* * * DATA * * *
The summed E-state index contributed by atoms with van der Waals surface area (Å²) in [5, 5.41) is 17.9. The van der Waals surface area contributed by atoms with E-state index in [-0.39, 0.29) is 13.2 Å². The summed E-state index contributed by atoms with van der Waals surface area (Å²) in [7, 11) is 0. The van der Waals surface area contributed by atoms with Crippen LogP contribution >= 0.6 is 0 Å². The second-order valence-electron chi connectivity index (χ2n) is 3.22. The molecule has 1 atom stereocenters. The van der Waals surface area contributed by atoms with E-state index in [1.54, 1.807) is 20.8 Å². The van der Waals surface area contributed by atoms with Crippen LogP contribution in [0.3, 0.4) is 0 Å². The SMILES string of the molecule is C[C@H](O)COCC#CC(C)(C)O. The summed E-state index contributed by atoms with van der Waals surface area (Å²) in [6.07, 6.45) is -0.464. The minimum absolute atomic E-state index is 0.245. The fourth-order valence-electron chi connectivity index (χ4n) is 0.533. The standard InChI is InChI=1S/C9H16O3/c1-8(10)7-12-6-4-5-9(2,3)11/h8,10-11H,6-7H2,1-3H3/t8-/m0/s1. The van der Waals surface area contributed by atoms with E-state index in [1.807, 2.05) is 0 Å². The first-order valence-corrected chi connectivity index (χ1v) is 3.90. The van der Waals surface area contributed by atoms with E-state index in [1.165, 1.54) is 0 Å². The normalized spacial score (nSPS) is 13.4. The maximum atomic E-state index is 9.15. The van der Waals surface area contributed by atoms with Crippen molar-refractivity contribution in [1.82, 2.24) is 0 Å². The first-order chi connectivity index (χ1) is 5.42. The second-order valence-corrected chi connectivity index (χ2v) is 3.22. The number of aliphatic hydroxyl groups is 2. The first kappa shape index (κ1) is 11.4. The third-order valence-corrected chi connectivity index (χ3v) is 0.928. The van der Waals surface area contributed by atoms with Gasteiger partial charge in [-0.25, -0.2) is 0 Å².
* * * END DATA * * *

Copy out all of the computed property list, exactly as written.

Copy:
The summed E-state index contributed by atoms with van der Waals surface area (Å²) in [5, 5.41) is 17.9. The van der Waals surface area contributed by atoms with E-state index in [-0.39, 0.29) is 13.2 Å². The summed E-state index contributed by atoms with van der Waals surface area (Å²) in [7, 11) is 0. The van der Waals surface area contributed by atoms with Crippen LogP contribution >= 0.6 is 0 Å². The second-order valence-electron chi connectivity index (χ2n) is 3.22. The molecule has 1 atom stereocenters. The van der Waals surface area contributed by atoms with E-state index in [1.54, 1.807) is 20.8 Å². The van der Waals surface area contributed by atoms with Crippen LogP contribution in [0.3, 0.4) is 0 Å². The SMILES string of the molecule is C[C@H](O)COCC#CC(C)(C)O. The summed E-state index contributed by atoms with van der Waals surface area (Å²) in [6.07, 6.45) is -0.464. The minimum absolute atomic E-state index is 0.245. The fourth-order valence-electron chi connectivity index (χ4n) is 0.533. The standard InChI is InChI=1S/C9H16O3/c1-8(10)7-12-6-4-5-9(2,3)11/h8,10-11H,6-7H2,1-3H3/t8-/m0/s1. The van der Waals surface area contributed by atoms with E-state index in [1.807, 2.05) is 0 Å². The first-order valence-corrected chi connectivity index (χ1v) is 3.90. The van der Waals surface area contributed by atoms with E-state index in [1.165, 1.54) is 0 Å². The normalized spacial score (nSPS) is 13.4. The maximum atomic E-state index is 9.15. The van der Waals surface area contributed by atoms with Crippen molar-refractivity contribution in [1.82, 2.24) is 0 Å². The first-order chi connectivity index (χ1) is 5.42. The second-order valence-corrected chi connectivity index (χ2v) is 3.22. The number of aliphatic hydroxyl groups is 2. The first kappa shape index (κ1) is 11.4. The third-order valence-corrected chi connectivity index (χ3v) is 0.928. The van der Waals surface area contributed by atoms with Gasteiger partial charge in [-0.25, -0.2) is 0 Å².